to create a historical park (Source: Montana: Mining Ghost Towns By: Barbara Fifer)
Tara and Nevada in the town jail


Bannack townsite



Friday, July 23, 2010

Piper Lake Mission Mountains wilderness July 19, 2010

Piper Lake with mountains in the background

Location: The Mission Mountain range borders the western end of Swan Valley and the eastern edge of Flathead Lake. The higher country of the Mission Mts. is very rugged with alpine lakes and dramatic cliffs. It tops out at an elevation around 8,000 ft. This year June in Montana was very cool and rainy so I decided to go for a hike in the northern part of the range especially when I saw how much snow was still in the southern part of the range. I chose Piper Creek because it is close to the southern end of Swan lake. To access the trail head take Highway 83 to Forest Service access road 966 (a sign for Piper Creek also shows the way).
The hike: Today I went for a hike with my dog Nevada. The hike to and from Piper Lake is a nine mile round trip. The first part of the hike is somewhat monotonous because it meanders through logged forest to the wilderness sign. The trail continues to follow Piper creek climbing the last mile to Piper Lake. From Piper Lake the trail continues on to Cedar Lake and Fatty Creek. Tree life in the Mission mountains is very similar to the Swan Range but this hike had more Western Larch. Remember the Missions have Black and Grizzly Bear populations. Hikers need to be aware and make noise. Backpackers need to hang their food and cook away from their tent.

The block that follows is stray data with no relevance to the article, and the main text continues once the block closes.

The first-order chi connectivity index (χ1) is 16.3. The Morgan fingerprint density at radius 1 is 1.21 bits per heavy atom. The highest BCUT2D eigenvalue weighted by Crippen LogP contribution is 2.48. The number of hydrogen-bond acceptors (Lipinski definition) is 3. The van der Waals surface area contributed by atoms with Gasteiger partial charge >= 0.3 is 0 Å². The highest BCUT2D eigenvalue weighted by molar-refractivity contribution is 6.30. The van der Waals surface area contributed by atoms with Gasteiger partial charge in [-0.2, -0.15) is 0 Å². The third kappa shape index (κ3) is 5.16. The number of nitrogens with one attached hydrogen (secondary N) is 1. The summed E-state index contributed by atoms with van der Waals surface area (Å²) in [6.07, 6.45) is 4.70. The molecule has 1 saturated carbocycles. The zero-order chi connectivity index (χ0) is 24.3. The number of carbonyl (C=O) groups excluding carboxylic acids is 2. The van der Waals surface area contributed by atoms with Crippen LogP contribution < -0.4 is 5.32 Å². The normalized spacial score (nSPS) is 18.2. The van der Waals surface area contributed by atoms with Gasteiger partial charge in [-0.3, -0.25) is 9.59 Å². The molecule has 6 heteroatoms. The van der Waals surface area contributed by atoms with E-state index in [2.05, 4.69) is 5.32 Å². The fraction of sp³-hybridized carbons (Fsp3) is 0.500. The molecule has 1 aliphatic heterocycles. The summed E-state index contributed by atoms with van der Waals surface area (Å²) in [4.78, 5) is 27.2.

Larkspur

                                            Bear Grass with Thimble Berry leaves in the background


Nevada looking into the wilderness at lake's edge

Jewel basin Birch lake July 16, 2010

View from outside Jewel basin back towards Flathead lake

Location: Jewel basin is a beautiful hiking area in the Swan Mountains of Montana. The area has over 20 miles of hiking trails which access 20 lakes. The lakes have high populations of cutthroat trout for anglers. All hikers and backpackers need to be aware that Jewel basin and all areas in the Swan range are inhabited by grizzly and black bear. That means backpackers need to hang their food at night and hikers need to be aware of their surroundings potentially hiking with bear spray.
The hike: Today I met my friend Andrew Freeman at 8 am for a hike to Birch lake. We wanted to get started early because the parking lot will fill up with cars by mid morning. We skirted Mt. Aeneas and followed the trail 5 miles one way to Brich lake and one mile beyond on Alpine trail number seven. The weather was beautiful and views were spectacular.


Vegetation and snow around Birch lake

Birch lake and surroundings

Holland Lake trail hike July 14, 2010

Picture taken above Holland Lake with the Mission Mts in the background

Location: Today's hike is taking place at Holland Lake which is located nine miles to the south of Condon, Montana, off of Highway 83. Holland Lake is a popular recreation spot for campers, boaters, and fisherman. Hikers use the area to access trails which run into the Swan Mountains and the Bob Marshall Wilderness. The trails are popular with long-haul backpackers and oufitters throughout the summer. Remember the Swan Mountains and Bob Marshall Wilderness is bear habitat. Be aware when hiking and raise food at night. It is recommended to carry bear spray.
The hike: Today I will hike on trail 42 climbing up near Holland Peak to Sapphire Lake. Leaving Sapphire I will hike to Upper Holland Lake and back to the trailhead by trail 35. Backpackers can leave trail 42 and hike into the Bob Marshall by way of Necklace Lakes near Holland Peak. The loop will be approximately 15 miles. Tree life in this part of Montana is predominately Douglas fir, Lodgepole pine and Ponderosa pine in the lower elevations and Subalpine fir and Whitebark Pine in the higher elevations.

Above upper Holland Lake in the Swan Mountains

Sapphire Lake in the Swan Range





Saturday, July 10, 2010

July 9, 2010 Gray Lake East Humboldt Mountains

Above Gray lake with mountain scenery in background